January 18, 2002 |
Switzerland will celebrate with a five-franc coin the 400th anniversary of the battle in which Geneva withstood an assault by the Duke of Savoy's armies. The Savoyards tried to capture the city by scaling its walls with ladders. Geneva has long made the event the basis for a December frolic called Escalade. Switzerland remains outside the European Union and continues to strike francs. The cupronickel coin features a gold-colored center and nickel ring. The reverse core shows the ladders leaning against the walls.
June 19, 1986 |
Argentine writer Jorge Luis Borges, one of Latin America's most influential authors, was buried here yesterday in the city where he spent much of his youth and the last three months of his life. Doctors at City Hospital announced yesterday that Borges had died of cancer of the liver. They said the family had asked them to make the announcement because of "unsubstantiated press reports" in Latin America that Borges had committed suicide. The hospital's statement said that Borges, who was 86, had to be hospitalized for liver cancer in January and February and again in April, and that heart problems also appeared.
May 29, 1994 |
Only a few travelers choose to stay in Geneva's birthplace, Vielle Ville, a hilltop city within the city, where a 20-minute drive from the airport takes you back 500 years. Instead of checking into one of the large, expensive lakefront hotels when visiting Geneva, you can stay in a small hotel here in the Old City - far removed from the tempos of a modern world. Instead of traffic noise, you can listen to the sounds of fountains. Days and nights are orchestrated by the sound of bells.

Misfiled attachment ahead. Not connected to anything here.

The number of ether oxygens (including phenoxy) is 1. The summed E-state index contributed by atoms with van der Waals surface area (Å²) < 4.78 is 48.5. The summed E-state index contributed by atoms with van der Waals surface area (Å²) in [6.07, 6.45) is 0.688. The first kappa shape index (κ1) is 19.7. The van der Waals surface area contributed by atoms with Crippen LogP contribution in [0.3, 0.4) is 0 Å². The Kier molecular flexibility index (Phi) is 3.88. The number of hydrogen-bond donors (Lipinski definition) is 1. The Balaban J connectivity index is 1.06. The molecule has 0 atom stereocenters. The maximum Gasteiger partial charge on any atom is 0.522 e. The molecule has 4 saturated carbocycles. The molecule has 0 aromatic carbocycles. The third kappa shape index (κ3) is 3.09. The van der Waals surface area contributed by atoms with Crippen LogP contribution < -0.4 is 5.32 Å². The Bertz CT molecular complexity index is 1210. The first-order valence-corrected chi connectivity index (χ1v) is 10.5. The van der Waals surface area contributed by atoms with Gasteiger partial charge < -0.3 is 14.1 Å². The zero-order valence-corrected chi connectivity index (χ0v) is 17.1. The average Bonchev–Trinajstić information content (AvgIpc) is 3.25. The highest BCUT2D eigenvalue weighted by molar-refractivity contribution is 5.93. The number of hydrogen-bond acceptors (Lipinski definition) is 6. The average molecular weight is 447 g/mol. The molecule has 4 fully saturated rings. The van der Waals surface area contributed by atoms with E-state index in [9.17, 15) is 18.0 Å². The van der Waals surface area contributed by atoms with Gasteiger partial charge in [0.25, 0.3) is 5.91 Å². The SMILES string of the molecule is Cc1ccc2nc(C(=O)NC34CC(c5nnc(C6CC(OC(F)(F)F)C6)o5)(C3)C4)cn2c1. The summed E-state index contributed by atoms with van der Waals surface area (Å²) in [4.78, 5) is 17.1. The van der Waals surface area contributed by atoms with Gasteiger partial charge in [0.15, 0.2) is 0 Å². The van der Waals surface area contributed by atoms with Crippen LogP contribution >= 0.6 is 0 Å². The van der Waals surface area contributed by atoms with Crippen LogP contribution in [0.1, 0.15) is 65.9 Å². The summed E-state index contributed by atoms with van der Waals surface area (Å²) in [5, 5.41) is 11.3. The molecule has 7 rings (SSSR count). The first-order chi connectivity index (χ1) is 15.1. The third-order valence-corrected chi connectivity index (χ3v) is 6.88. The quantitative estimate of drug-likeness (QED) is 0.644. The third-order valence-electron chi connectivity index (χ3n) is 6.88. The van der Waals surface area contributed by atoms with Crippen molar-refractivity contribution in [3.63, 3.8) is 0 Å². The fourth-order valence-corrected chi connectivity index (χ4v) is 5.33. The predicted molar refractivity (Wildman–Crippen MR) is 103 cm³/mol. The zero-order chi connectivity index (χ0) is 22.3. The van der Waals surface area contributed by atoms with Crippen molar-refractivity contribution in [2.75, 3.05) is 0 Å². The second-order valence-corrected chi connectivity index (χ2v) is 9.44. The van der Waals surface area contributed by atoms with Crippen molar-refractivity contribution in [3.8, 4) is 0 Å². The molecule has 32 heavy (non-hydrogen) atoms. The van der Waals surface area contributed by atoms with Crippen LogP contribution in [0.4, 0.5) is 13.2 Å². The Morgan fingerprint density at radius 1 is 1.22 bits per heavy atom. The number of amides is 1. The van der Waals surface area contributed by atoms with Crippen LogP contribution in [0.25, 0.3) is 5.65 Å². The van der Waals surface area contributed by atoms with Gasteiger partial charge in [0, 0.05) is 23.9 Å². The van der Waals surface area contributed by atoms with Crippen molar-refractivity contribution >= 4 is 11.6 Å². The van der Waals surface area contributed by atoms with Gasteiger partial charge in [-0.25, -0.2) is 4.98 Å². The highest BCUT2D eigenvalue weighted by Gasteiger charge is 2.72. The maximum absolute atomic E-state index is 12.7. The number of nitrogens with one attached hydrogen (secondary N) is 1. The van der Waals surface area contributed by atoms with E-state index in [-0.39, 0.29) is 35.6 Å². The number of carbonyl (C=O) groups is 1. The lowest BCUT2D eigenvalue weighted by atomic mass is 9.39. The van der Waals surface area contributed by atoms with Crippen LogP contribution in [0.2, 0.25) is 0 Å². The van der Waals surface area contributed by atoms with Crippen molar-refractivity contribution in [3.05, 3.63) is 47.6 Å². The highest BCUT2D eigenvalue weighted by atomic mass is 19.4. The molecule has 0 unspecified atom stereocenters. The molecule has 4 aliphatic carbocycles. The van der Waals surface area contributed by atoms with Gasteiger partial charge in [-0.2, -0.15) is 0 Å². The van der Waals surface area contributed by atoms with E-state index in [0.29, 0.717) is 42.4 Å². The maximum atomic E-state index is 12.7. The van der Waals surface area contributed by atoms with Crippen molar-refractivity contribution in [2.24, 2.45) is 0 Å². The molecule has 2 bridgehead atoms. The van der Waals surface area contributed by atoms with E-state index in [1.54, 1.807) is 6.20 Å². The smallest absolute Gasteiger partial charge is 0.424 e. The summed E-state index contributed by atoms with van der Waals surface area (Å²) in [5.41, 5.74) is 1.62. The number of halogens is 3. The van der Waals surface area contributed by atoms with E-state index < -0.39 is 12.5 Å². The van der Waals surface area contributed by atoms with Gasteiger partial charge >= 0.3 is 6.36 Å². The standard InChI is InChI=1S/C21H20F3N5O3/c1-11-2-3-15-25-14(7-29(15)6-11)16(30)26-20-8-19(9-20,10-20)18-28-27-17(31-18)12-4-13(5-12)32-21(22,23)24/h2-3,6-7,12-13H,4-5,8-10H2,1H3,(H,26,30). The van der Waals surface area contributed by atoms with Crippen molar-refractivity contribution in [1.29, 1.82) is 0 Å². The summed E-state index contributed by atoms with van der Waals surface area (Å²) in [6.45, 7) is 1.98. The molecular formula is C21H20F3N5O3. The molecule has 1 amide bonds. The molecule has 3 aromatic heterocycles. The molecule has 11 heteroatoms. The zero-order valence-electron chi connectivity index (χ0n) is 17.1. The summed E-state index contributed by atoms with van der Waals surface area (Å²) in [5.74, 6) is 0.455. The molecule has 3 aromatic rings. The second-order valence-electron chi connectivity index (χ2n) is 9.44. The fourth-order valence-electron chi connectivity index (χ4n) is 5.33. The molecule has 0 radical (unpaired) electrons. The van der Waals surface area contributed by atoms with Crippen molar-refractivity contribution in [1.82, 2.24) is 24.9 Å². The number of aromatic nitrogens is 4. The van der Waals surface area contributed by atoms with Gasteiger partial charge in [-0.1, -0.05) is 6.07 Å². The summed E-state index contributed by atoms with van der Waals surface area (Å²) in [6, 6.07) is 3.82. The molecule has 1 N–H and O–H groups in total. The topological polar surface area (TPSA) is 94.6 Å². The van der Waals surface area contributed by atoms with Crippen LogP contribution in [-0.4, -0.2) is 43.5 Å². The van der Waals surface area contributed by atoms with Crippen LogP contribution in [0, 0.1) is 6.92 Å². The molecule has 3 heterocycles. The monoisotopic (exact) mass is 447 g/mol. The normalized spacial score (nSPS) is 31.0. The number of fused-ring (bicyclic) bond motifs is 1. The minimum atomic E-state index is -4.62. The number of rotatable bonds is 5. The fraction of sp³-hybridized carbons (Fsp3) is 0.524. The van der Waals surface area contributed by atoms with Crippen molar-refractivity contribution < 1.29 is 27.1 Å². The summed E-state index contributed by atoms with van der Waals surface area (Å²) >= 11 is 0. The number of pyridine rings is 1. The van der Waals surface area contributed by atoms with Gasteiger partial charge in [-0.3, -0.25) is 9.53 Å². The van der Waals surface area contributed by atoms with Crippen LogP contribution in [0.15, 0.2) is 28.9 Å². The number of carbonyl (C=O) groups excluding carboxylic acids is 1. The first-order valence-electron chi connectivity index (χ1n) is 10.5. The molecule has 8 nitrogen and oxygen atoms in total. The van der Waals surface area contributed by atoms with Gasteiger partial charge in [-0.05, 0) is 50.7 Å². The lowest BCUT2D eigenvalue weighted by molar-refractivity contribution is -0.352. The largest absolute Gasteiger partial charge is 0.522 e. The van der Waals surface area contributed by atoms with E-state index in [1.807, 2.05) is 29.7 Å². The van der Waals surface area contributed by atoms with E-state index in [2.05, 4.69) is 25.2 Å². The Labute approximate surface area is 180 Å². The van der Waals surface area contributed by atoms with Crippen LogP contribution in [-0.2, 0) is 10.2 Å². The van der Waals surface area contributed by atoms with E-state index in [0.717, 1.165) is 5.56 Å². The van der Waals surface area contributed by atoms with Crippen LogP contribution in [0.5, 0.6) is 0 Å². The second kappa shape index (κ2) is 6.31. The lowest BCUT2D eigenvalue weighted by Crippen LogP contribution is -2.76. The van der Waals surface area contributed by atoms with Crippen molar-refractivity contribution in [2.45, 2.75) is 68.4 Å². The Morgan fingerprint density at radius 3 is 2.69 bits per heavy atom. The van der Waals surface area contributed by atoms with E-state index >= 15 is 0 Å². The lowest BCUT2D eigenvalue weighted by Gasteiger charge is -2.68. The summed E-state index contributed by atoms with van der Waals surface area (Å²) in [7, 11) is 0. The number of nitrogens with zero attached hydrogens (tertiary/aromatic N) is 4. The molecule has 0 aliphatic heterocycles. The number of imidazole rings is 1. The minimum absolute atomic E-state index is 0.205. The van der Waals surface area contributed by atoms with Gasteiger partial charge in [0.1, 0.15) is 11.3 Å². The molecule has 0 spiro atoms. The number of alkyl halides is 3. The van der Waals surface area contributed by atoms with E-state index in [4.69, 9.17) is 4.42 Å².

February 19, 1989 |
State Department security officers yesterday intercepted a department investigator shortly before he was to tell congressional officials about his report that Defense Secretary-designate John G. Tower kept mistresses in Geneva while he was a member of the U.S. arms control delegation, congressional sources said. The investigator, Berne M. Indahl, was met by two State Department security officers moments after he arrived in New York on an overseas flight. Indahl was escorted to Washington, interviewed in his suburban Virginia hotel room by FBI agents and barred by his superiors from talking to anyone about the case until Tuesday, said an aide to Rep. John D. Dingell (D., Mich.
January 20, 2013 |
GENEVA - More than 140 nations adopted the first legally binding international treaty Saturday aimed at reducing mercury emissions, U.N. officials said. The U.N. Environment Program said the treaty was adopted after all-night negotiations that capped a week of talks in Geneva. A signing ceremony will be held later in the year, and then nations must begin formally ratifying it before it comes into force several years from now. "To agree on global targets is not easy to do," UNEP executive director Achim Steiner said.
February 19, 1987 |